The Daily Mirror stated that not only did meerkats enjoy photography, but "[t]hey also love to wrestle, race and are even said to take part in singing ceremonies similar to yodelling."[7]

Although a few newspapers provided a quote by Ian Turner, the warden, about meerkats getting "their nose and paws into most things", none of them specified which part of their bodies meerkats used to take the images: their noses or their paws, or both.[2][5][6]


Though most of the British press took the story at face value, a technician from Amateur Photographer stated it was "puzzling" that although reports claimed the images taken by the meerkats were stored on a "digital memory card", the camera used for it was reported as a Canon EOS 650, 1987 film-based single lens reflex camera.[8] Amateur Photographer requested clarification from the park officials, and the hoax was soon revealed.[9]

Keith Harris, the head warden at the park, "told AP's news editor Chris Cheesman: 'It started off as a joke. It was a slight hoax. The meerkats didn't take any pictures at all'", and that "it wasn't meant to be picked up by newspapers in this way". The original idea for the ruse occurred after park employees noticed the meerkats playing with the camera equipment.[9]

Roy Greenslade of The Guardian stated that he loved "that phrase – a "slight" hoax".[1] On the other hand he found a few kind words to comfort "newspaper photographers": "The revelation of the hoax will certainly be a relief to newspaper photographers, who suffer from the indignity of being called 'monkeys' by reporters. If this had been a true story it would have confirmed the prejudices of their critics."[1]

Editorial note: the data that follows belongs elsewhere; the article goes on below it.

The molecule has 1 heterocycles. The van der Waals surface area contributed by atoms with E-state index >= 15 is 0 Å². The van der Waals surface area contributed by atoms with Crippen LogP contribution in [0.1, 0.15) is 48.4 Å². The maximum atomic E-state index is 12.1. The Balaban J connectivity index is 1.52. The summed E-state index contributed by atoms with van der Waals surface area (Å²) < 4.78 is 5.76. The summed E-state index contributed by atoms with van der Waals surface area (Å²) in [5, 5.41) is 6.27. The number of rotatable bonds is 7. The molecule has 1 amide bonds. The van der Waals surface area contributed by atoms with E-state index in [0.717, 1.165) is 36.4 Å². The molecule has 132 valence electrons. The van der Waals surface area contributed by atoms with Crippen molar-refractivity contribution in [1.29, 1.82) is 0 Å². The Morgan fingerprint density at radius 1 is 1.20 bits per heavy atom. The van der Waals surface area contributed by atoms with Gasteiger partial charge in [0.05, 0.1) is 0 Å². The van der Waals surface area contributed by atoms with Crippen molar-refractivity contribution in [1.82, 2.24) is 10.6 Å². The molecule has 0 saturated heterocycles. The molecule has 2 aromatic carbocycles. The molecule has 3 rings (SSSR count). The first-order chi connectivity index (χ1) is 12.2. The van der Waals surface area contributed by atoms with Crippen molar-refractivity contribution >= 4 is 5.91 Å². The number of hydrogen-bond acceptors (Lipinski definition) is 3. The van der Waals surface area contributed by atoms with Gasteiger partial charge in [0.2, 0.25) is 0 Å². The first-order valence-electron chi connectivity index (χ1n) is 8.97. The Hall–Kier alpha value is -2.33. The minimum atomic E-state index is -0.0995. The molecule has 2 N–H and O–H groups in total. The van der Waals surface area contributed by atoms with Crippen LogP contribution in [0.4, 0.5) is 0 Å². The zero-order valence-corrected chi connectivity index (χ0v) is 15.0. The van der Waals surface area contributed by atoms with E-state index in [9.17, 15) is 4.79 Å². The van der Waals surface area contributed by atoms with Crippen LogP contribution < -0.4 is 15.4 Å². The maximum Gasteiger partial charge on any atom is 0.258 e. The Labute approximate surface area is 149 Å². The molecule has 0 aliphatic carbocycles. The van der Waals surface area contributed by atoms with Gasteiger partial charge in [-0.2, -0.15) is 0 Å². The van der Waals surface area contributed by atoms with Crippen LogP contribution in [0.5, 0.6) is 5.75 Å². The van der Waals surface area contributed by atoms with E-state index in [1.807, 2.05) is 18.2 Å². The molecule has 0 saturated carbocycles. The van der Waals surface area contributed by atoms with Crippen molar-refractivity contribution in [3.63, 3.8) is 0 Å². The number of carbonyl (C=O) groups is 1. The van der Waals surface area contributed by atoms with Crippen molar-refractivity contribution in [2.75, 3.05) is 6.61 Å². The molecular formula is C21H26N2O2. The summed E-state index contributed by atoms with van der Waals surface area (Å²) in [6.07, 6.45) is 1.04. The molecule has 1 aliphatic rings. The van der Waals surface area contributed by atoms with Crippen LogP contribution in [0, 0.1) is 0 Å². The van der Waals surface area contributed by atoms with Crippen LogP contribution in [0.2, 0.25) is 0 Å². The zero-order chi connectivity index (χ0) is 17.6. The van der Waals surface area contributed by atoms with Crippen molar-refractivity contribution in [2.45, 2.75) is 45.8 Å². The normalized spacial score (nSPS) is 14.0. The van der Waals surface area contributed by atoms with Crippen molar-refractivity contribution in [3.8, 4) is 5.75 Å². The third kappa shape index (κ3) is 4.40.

MSN described the whole story as one of the twelve "Hoaxes of the decade".[10]

See alsoEdit


  1. ^ a b c Roy Greenslade (7 September 2007). "Exposed: meerkat pictures were 'a slight hoax'". The Guardian. UK. Retrieved 7 September 2007.
  2. ^ a b c d e f g Simon de Bruxelles (6 September 2007). "That's what you call wildlife photography". The Times. UK. Retrieved 11 February 2011.
  3. ^ Patrick Barkham (7 September 2007). "The human zoo". The Guardian. UK. Retrieved 7 September 2007.
  4. ^ a b BEN ASHFORD (6 September 2007). "SMILE please! A cheeky meerkat tries his paw at photography in an hilarious safari park scene". The Times. UK. Retrieved 11 February 2011.
  5. ^ a b c d Matthew Moore and agencies (5 Sep 2007). "Longleat Meerkats take photos of themselves". The Daily Telegraph. UK. Retrieved 11 February 2011.
  6. ^ a b "Smile!You're on meerkat camera – warden's shock as cheeky creatures shoot their own family album". Daily Mail. UK. 6 September 2007.
  7. ^ Richard Smith (6 September 2007). "Monty the Meerkat's photo album". Daily Mirror. UK.
  8. ^ "Monty the Meerkat took wildlife snaps using an EOS 650, reports UK press". Amateur Photographer. 6 September 2007. Retrieved 11 February 2011.
  9. ^ a b Chris Cheesman (6 September 2007). "Exposed: Meerkat photo story was a 'hoax'". Amateur Photographer. Retrieved 11 February 2011.
  10. ^ Ian Jones (6 September 2007). "The meerkat that 'took photos'". MSN.